My grandfather, Reginald Pound was born in 1895 and volunteered to serve as a private in the Royal Sussex regiment when war was declared in August 1914.
By dint of sheer survival he ended the war as a Captain in the Shropshire Light Infantry – though he often pointed out that he had never set foot in that county.
Like much of the country he was changed utterly by the experience of war and it is hard to imagine how he felt when his three sons, one of whom was my father, all volunteered in September 1939 and went off to war in their turn. Indeed two of his four daughters also served and it seems a miracle that none of them was lost.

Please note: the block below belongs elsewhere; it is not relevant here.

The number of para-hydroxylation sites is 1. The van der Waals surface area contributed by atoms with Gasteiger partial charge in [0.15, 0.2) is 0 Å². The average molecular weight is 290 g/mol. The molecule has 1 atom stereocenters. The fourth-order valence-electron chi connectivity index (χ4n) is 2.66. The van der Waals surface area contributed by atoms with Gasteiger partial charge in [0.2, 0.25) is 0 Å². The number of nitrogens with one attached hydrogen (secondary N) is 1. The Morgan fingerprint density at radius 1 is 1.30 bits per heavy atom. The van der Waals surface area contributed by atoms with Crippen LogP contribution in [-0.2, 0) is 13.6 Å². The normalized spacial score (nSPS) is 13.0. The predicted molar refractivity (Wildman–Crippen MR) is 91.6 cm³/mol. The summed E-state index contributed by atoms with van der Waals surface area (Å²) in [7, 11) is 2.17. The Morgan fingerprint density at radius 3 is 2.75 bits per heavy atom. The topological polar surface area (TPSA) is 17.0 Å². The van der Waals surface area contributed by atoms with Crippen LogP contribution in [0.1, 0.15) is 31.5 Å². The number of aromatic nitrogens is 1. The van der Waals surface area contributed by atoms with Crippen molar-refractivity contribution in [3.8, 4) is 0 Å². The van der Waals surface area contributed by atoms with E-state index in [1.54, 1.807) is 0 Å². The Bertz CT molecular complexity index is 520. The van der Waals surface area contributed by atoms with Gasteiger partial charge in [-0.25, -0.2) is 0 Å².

My grandfather often used to wonder what the period after 1918 would have been like if the generation who died in the War to End All Wars had survived.
He thought that the world would have been a better place and decided to write a book “The Lost Generation” that not only chronicled the death of a generation but imagined what the legion of the lost might have achieved had they lived.
At this anniversary time we need to think of the forces that drove us to war one hundred years ago and do all we can to ensure that there is no repetition of that slaughter.
We not only owe this to future generations but to the memory of those no longer with us – the lost generation.
Steve Pound MP